At the fourth location, in Denmark, South Carolina, she found a more receptive, though not entirely welcoming, community. She also found benefactors who treated her fairly, buoyed her spirits, and provided the financial support she previously could only have dreamt possible.
State Senator S.G. Mayfield, impressed by a letter of endorsement from Booker T. Washington himself, became the young woman’s local champion at the expense of his own political future. He made land available for her to buy and spoke for her in the white community. Her first school in Denmark enrolled 14 students who were taught in a single room with a few chairs donated by neighbors. It was a start but she wanted much more.
As always, the money at hand did not match her ambitions. She had grown accustomed to walking miles, in good weather and bad, to local churches in order to raise just a few dollars, and often less. Her clothes were threadbare and her shoes worn because everything she had went toward the school.
At one point she had visited 66 churches around Denmark and had raised a total of $184.53. She gave Sen. Mayfield a $200 down payment for the land, cabin, and shanties that in 1897 became the Denmark Industrial School. Amazingly, she had 236 students for the first term.
The facilities were not nearly adequate. In an effort to raise additional funds she travelled north in search of donations, but to little effect. After a fruitless day going door-to-door in Philadelphia, she slept on a bench at the train station. At home vocal opposition from a local black pastor who felt threatened by this young woman’s success resulted in the local churches closing their doors, and purses, to her.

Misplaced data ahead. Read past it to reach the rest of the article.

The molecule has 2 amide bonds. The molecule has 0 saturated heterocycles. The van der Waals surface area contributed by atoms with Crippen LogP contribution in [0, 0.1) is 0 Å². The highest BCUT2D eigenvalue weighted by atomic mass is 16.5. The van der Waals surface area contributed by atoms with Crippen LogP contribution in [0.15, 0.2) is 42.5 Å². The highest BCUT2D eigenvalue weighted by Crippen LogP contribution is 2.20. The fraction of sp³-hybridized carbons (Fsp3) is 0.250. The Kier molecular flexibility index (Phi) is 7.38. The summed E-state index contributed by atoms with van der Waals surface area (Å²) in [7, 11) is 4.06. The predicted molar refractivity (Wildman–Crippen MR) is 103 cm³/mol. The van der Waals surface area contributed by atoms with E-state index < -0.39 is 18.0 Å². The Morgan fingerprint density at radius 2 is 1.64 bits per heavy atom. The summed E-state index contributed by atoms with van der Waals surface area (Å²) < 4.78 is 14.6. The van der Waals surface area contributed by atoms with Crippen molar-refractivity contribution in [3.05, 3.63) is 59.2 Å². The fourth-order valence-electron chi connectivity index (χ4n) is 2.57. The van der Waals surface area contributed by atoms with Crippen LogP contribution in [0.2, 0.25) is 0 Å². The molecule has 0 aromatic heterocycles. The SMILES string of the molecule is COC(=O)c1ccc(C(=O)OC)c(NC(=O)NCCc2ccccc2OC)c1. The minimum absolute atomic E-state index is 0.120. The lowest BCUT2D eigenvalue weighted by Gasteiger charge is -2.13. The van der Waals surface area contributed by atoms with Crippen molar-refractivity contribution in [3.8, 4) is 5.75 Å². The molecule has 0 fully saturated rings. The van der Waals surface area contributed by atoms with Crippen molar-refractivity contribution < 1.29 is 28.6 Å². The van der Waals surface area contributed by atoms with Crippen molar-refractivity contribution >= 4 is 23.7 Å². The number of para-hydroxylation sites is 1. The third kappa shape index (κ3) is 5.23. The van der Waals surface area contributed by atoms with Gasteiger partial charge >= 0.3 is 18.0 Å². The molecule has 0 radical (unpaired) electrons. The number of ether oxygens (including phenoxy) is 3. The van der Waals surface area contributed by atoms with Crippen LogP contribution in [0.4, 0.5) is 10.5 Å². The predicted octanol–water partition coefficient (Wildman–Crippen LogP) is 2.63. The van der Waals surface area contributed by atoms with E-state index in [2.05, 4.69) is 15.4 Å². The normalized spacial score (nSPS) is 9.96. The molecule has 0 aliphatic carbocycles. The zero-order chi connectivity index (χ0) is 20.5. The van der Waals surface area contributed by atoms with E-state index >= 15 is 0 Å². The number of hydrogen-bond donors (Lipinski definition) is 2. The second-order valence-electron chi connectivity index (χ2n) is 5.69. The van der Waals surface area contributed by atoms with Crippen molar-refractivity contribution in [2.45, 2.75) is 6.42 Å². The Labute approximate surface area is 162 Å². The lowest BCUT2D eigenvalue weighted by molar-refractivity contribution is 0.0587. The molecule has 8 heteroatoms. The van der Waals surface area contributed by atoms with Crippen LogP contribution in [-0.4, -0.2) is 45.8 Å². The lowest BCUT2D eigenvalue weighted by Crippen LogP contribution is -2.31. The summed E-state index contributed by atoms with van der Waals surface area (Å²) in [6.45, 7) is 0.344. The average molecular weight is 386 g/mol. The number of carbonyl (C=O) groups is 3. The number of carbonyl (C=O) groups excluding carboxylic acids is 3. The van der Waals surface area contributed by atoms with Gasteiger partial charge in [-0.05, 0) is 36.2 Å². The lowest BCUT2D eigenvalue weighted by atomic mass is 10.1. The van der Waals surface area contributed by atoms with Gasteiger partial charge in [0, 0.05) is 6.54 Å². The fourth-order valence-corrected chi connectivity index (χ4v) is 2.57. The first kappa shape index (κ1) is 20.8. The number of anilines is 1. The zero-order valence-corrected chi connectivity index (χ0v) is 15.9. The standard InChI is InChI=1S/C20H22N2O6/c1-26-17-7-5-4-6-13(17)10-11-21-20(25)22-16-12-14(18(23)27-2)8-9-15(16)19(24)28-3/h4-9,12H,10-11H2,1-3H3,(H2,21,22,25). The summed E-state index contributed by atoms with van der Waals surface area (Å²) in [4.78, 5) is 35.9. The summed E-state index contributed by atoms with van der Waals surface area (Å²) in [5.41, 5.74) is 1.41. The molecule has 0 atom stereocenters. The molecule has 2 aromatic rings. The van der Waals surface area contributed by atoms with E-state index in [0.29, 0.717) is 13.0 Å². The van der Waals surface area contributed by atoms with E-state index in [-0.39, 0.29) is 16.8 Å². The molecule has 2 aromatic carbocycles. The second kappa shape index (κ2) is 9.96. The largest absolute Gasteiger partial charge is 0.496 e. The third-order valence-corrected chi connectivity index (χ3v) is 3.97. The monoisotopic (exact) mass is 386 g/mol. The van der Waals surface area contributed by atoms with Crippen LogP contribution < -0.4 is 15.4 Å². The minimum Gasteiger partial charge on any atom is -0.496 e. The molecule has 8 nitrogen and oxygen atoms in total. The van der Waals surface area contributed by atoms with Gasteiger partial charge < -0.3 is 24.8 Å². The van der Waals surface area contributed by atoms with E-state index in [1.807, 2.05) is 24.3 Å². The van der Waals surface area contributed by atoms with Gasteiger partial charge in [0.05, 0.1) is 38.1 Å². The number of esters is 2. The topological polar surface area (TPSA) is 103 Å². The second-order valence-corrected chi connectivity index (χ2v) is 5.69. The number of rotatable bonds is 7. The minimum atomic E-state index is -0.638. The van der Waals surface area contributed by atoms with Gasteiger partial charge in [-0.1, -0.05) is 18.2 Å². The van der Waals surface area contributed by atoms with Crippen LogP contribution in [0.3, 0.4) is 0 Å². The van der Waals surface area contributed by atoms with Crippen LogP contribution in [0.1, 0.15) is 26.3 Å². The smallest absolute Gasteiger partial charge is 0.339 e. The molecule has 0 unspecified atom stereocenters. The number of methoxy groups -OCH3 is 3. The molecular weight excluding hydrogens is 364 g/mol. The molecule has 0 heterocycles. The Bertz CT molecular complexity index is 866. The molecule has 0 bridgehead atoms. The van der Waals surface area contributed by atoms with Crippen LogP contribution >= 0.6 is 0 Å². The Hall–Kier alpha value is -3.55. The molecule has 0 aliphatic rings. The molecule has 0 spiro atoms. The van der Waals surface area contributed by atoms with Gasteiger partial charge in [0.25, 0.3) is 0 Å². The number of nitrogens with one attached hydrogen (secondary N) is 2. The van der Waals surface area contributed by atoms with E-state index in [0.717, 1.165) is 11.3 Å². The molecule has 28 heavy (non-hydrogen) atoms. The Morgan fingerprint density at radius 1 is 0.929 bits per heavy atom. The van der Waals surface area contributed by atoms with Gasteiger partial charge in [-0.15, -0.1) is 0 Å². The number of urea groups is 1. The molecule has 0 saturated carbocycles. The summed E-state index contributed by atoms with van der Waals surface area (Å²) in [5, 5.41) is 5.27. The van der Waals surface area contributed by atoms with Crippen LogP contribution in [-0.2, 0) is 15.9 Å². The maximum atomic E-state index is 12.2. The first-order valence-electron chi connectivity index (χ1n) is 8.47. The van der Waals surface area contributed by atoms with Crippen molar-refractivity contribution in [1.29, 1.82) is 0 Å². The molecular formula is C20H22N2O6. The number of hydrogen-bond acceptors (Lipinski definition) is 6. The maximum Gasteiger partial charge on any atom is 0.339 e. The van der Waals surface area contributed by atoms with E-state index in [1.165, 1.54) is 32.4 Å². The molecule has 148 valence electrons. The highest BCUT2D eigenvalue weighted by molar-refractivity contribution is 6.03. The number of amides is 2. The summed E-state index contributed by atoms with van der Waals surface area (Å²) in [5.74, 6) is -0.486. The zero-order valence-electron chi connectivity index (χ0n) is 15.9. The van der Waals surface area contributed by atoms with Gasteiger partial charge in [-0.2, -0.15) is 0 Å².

But her travels north produced the name of a gentleman who might be willing to help. After initial correspondences she traveled to New Jersey and made her case in person.
She had been tapping her limited physical reserve to scratch together a few hundred dollars, but Ralph Voorhees gave her thousands for a larger tract of land, buildings and equipment. The school was named Voorhees Industrial School and its founder was Elizabeth Evelyn Wright.
The school prospered, offering its students a wide variety of trades to learn with 17 teachers, a working farm, dormitories, and an infirmary, named the Booker T. Washington Hospital.
Voorhees Industrial School was Elizabeth Evelyn Wright’s life – she married the school’s treasurer. And having given every bit of herself to the school, her brief life ended with the completion of her task.
Elizabeth Evelyn Wright died in 1906, nine years after her school opened in Denmark, at the age of just 34.
Elizabeth Evelyn Wright’s impact on so many thousands of lives through what became Voorhees College was recognized this month by her induction into the South Carolina Hall of Fame.
I can think of no more poignant way of commemorating Black History Month than by recalling the life and vision of Elizabeth Evelyn Wright.
*In telling this story I relied on Tuskegee to Voorhees, written in 1922 by Dr. J.F.B. Coleman, who knew and deeply admired Elizabeth Evelyn Wright.